The Runaway Wife is a charming and unique book. Beyond Heidi as a child and The Sound of Music, I have not read or seen many books or movies with a Swiss Alps setting. The author captures their beauty, danger and mystery well--they are almost a character in the book. Jim is a loyal and likable character and I found myself rooting for him, as well as the free-spirited Calliope-trapped in a bad and loveless marriage. There is a lyrical, almost magical feel to Calliope and the mountains which captured Jim, as well as my imagination and I hated for the story to come to an end. And the end was probably my biggest disappointment with this book--I wanted more--more details and more of a 'big finish.' I know that life is seldom wrapped up in a bow, but it felt a bit unfinished to me, especially for some of the characters. Despite my lack of love for the ending, I definitely enjoyed my time with Jim in the Alps and would recommend this book if you like quirky novels about finding yourself, as well as finding yourself in a unique place and situation. A good summer read when you need to think cooling, snowy thoughts. ;-)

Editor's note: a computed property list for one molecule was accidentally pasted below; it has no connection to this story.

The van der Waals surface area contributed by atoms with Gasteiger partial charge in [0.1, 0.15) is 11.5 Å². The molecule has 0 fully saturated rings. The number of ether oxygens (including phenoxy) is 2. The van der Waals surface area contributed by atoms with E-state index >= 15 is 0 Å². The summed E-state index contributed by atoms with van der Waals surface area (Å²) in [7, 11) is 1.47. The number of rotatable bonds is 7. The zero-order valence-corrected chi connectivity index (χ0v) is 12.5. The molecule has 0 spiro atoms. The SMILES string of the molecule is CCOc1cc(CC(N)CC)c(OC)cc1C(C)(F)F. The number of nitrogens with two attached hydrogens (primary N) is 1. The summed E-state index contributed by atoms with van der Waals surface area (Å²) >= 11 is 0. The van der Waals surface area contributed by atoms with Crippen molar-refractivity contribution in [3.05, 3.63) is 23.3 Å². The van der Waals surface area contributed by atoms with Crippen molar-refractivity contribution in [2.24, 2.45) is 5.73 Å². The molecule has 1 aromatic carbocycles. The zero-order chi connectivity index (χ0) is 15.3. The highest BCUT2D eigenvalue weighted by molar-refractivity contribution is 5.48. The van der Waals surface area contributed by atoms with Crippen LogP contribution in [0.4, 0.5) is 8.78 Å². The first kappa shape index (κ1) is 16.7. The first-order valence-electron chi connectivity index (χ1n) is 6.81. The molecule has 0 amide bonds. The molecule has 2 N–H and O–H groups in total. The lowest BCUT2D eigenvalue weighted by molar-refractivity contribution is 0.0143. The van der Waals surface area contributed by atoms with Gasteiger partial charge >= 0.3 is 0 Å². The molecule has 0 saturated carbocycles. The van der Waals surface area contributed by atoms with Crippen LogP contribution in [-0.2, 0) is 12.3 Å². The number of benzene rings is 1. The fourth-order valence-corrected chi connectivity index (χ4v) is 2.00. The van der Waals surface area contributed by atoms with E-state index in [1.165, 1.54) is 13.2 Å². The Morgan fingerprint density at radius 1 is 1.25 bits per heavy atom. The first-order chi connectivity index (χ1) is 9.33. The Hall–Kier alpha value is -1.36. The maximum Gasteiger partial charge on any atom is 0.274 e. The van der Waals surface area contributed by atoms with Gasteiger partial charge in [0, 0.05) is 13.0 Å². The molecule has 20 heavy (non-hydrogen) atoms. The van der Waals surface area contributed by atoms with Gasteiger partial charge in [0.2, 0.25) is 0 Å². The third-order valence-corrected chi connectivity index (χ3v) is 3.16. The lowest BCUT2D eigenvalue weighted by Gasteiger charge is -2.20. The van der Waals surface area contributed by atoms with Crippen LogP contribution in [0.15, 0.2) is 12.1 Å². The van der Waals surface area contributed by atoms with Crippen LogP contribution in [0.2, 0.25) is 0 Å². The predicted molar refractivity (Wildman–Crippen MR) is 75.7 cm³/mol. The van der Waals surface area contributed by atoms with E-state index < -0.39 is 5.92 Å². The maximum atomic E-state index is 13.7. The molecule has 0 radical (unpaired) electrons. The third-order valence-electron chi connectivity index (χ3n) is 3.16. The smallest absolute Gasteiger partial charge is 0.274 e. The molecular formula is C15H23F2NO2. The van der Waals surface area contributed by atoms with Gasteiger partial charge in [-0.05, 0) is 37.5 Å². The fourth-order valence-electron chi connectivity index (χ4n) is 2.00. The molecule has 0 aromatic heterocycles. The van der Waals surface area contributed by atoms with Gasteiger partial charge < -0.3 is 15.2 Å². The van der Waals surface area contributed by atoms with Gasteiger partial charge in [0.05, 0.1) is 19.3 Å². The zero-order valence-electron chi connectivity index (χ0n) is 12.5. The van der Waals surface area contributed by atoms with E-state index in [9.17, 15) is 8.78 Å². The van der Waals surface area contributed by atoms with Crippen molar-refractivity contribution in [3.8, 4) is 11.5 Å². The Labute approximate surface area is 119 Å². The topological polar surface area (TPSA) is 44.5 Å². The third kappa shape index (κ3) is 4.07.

Author Notes: Elizabeth Birkelund is the author of one other French-inspired novel, The Dressmaker. As a freelance magazine journalist, Elizabeth was the personal finance columnist for Cosmopolitan and wrote for more than fifteen years for Working Woman, Self, and Glamour, among other publications. She lives in New York City.
Connect with Elizabeth on Facebook.


Food Inspiration:

While there is not a lot of food mentioned in this book, there was one clear winner for a book-inspired dish; Ratatouille--which was mentioned several times as it was a meal Calliope made for Jim from her garden. Why isn't it my pairing for this book? I just made it a few weeks ago for Food 'N Flix (an awesome grilled one in fact!) and after getting through all of the rain of Tropical Storm Darby, we are left with 82 degrees F. with 74% humidity and 'feels like 90 degrees F.' weather so far this week. It is just too darn hot for me to stand over the stove or even chop and grill.